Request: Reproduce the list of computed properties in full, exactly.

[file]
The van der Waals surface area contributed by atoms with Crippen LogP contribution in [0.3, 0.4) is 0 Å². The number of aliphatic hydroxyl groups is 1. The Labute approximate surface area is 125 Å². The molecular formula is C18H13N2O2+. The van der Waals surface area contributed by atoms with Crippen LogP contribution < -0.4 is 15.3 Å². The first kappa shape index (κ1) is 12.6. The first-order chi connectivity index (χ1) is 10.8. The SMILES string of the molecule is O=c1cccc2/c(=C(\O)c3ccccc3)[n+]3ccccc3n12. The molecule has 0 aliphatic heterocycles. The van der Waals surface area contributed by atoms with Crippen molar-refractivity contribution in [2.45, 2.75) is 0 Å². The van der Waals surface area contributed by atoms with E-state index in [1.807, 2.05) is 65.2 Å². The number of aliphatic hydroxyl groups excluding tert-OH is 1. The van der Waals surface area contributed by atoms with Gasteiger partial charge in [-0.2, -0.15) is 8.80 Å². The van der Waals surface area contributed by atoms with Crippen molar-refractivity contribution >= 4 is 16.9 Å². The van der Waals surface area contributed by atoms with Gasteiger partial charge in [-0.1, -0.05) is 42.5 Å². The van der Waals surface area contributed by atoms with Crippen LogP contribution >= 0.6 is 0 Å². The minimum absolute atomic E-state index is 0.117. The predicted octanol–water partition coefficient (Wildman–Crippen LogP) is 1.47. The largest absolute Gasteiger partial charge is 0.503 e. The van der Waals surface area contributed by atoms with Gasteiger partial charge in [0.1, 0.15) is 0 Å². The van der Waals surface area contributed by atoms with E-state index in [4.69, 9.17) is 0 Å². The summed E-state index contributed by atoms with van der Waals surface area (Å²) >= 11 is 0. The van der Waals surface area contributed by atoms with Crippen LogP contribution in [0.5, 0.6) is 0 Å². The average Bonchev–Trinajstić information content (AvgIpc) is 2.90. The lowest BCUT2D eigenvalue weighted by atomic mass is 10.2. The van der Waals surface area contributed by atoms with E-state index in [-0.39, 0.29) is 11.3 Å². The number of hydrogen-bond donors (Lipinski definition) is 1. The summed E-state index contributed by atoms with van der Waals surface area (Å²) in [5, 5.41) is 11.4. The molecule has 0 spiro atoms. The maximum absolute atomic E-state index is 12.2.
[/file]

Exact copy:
The van der Waals surface area contributed by atoms with Crippen LogP contribution in [0.3, 0.4) is 0 Å². The number of aliphatic hydroxyl groups is 1. The Labute approximate surface area is 125 Å². The molecular formula is C18H13N2O2+. The van der Waals surface area contributed by atoms with Crippen LogP contribution < -0.4 is 15.3 Å². The first kappa shape index (κ1) is 12.6. The first-order chi connectivity index (χ1) is 10.8. The SMILES string of the molecule is O=c1cccc2/c(=C(\O)c3ccccc3)[n+]3ccccc3n12. The molecule has 0 aliphatic heterocycles. The van der Waals surface area contributed by atoms with Crippen molar-refractivity contribution in [2.45, 2.75) is 0 Å². The van der Waals surface area contributed by atoms with E-state index in [1.807, 2.05) is 65.2 Å². The number of aliphatic hydroxyl groups excluding tert-OH is 1. The van der Waals surface area contributed by atoms with Gasteiger partial charge in [-0.2, -0.15) is 8.80 Å². The van der Waals surface area contributed by atoms with Crippen molar-refractivity contribution >= 4 is 16.9 Å². The van der Waals surface area contributed by atoms with Gasteiger partial charge in [-0.1, -0.05) is 42.5 Å². The van der Waals surface area contributed by atoms with Crippen LogP contribution >= 0.6 is 0 Å². The minimum absolute atomic E-state index is 0.117. The predicted octanol–water partition coefficient (Wildman–Crippen LogP) is 1.47. The largest absolute Gasteiger partial charge is 0.503 e. The van der Waals surface area contributed by atoms with Gasteiger partial charge in [0.1, 0.15) is 0 Å². The van der Waals surface area contributed by atoms with E-state index in [4.69, 9.17) is 0 Å². The summed E-state index contributed by atoms with van der Waals surface area (Å²) >= 11 is 0. The van der Waals surface area contributed by atoms with Crippen LogP contribution in [0.5, 0.6) is 0 Å². The average Bonchev–Trinajstić information content (AvgIpc) is 2.90. The lowest BCUT2D eigenvalue weighted by atomic mass is 10.2. The van der Waals surface area contributed by atoms with E-state index in [-0.39, 0.29) is 11.3 Å². The number of hydrogen-bond donors (Lipinski definition) is 1. The summed E-state index contributed by atoms with van der Waals surface area (Å²) in [5, 5.41) is 11.4. The molecule has 0 spiro atoms. The maximum absolute atomic E-state index is 12.2.